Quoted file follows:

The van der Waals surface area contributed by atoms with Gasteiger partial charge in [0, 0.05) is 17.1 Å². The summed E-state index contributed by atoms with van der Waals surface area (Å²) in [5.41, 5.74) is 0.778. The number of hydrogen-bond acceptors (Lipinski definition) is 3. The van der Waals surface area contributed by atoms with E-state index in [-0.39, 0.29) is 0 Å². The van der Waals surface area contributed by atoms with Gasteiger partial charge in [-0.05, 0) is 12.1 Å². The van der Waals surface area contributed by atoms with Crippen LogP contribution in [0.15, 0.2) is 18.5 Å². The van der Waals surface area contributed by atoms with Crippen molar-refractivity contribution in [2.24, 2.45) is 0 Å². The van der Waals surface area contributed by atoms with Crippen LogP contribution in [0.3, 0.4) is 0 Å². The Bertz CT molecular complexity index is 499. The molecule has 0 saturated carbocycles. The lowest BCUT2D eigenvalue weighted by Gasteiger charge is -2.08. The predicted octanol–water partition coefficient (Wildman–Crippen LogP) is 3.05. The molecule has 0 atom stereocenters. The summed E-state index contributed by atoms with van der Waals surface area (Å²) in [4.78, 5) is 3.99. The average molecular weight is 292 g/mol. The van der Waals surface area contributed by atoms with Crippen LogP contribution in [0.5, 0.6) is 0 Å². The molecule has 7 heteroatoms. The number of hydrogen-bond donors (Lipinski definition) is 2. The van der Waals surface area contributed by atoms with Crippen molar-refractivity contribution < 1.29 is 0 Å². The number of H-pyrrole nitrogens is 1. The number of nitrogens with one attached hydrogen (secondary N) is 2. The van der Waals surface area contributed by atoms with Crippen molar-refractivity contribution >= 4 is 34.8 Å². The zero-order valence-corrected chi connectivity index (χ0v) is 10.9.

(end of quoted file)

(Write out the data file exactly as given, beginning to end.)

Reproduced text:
The van der Waals surface area contributed by atoms with Gasteiger partial charge in [0, 0.05) is 17.1 Å². The summed E-state index contributed by atoms with van der Waals surface area (Å²) in [5.41, 5.74) is 0.778. The number of hydrogen-bond acceptors (Lipinski definition) is 3. The van der Waals surface area contributed by atoms with E-state index in [-0.39, 0.29) is 0 Å². The van der Waals surface area contributed by atoms with Gasteiger partial charge in [-0.05, 0) is 12.1 Å². The van der Waals surface area contributed by atoms with Crippen LogP contribution in [0.15, 0.2) is 18.5 Å². The van der Waals surface area contributed by atoms with Crippen molar-refractivity contribution in [2.24, 2.45) is 0 Å². The van der Waals surface area contributed by atoms with Crippen LogP contribution in [0.3, 0.4) is 0 Å². The Bertz CT molecular complexity index is 499. The molecule has 0 saturated carbocycles. The lowest BCUT2D eigenvalue weighted by Gasteiger charge is -2.08. The predicted octanol–water partition coefficient (Wildman–Crippen LogP) is 3.05. The molecule has 0 atom stereocenters. The summed E-state index contributed by atoms with van der Waals surface area (Å²) in [4.78, 5) is 3.99. The average molecular weight is 292 g/mol. The van der Waals surface area contributed by atoms with Crippen LogP contribution in [0.5, 0.6) is 0 Å². The molecule has 7 heteroatoms. The number of hydrogen-bond donors (Lipinski definition) is 2. The van der Waals surface area contributed by atoms with Crippen molar-refractivity contribution < 1.29 is 0 Å². The number of H-pyrrole nitrogens is 1. The number of nitrogens with one attached hydrogen (secondary N) is 2. The van der Waals surface area contributed by atoms with Crippen molar-refractivity contribution >= 4 is 34.8 Å². The zero-order valence-corrected chi connectivity index (χ0v) is 10.9.